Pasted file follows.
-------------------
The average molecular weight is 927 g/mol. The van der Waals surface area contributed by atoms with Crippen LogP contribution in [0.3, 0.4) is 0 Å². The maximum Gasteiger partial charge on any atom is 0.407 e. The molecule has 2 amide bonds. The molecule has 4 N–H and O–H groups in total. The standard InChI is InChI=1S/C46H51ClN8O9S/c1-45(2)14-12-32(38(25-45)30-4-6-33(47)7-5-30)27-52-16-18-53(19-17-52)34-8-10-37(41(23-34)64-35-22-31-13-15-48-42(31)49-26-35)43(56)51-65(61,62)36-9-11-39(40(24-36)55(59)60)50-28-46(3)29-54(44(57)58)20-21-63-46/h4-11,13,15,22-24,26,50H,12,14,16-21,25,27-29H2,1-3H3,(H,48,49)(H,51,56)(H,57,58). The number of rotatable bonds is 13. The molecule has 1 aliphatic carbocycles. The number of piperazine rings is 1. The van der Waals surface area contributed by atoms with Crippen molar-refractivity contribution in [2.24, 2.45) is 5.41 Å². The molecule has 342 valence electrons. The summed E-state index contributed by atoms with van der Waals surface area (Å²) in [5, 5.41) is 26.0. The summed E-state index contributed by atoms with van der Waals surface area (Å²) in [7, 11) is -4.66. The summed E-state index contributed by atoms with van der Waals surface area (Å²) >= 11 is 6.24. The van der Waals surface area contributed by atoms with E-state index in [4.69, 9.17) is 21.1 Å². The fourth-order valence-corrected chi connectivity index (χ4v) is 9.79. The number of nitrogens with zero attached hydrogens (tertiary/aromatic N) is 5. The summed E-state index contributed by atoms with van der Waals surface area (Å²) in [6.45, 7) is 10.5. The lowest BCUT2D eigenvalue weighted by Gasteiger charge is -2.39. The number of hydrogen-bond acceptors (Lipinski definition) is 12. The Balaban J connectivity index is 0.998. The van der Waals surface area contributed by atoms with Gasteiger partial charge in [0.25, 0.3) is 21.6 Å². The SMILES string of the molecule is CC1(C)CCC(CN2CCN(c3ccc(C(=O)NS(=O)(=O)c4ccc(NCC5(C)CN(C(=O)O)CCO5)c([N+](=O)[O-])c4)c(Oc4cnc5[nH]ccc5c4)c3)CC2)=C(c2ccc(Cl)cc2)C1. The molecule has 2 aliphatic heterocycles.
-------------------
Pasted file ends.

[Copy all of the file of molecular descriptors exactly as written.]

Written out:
The average molecular weight is 927 g/mol. The van der Waals surface area contributed by atoms with Crippen LogP contribution in [0.3, 0.4) is 0 Å². The maximum Gasteiger partial charge on any atom is 0.407 e. The molecule has 2 amide bonds. The molecule has 4 N–H and O–H groups in total. The standard InChI is InChI=1S/C46H51ClN8O9S/c1-45(2)14-12-32(38(25-45)30-4-6-33(47)7-5-30)27-52-16-18-53(19-17-52)34-8-10-37(41(23-34)64-35-22-31-13-15-48-42(31)49-26-35)43(56)51-65(61,62)36-9-11-39(40(24-36)55(59)60)50-28-46(3)29-54(44(57)58)20-21-63-46/h4-11,13,15,22-24,26,50H,12,14,16-21,25,27-29H2,1-3H3,(H,48,49)(H,51,56)(H,57,58). The number of rotatable bonds is 13. The molecule has 1 aliphatic carbocycles. The number of piperazine rings is 1. The van der Waals surface area contributed by atoms with Crippen molar-refractivity contribution in [2.24, 2.45) is 5.41 Å². The molecule has 342 valence electrons. The summed E-state index contributed by atoms with van der Waals surface area (Å²) in [5, 5.41) is 26.0. The summed E-state index contributed by atoms with van der Waals surface area (Å²) in [7, 11) is -4.66. The summed E-state index contributed by atoms with van der Waals surface area (Å²) >= 11 is 6.24. The van der Waals surface area contributed by atoms with E-state index in [4.69, 9.17) is 21.1 Å². The fourth-order valence-corrected chi connectivity index (χ4v) is 9.79. The number of nitrogens with zero attached hydrogens (tertiary/aromatic N) is 5. The summed E-state index contributed by atoms with van der Waals surface area (Å²) in [6.45, 7) is 10.5. The lowest BCUT2D eigenvalue weighted by Gasteiger charge is -2.39. The number of hydrogen-bond acceptors (Lipinski definition) is 12. The Balaban J connectivity index is 0.998. The van der Waals surface area contributed by atoms with Gasteiger partial charge in [0.25, 0.3) is 21.6 Å². The SMILES string of the molecule is CC1(C)CCC(CN2CCN(c3ccc(C(=O)NS(=O)(=O)c4ccc(NCC5(C)CN(C(=O)O)CCO5)c([N+](=O)[O-])c4)c(Oc4cnc5[nH]ccc5c4)c3)CC2)=C(c2ccc(Cl)cc2)C1. The molecule has 2 aliphatic heterocycles.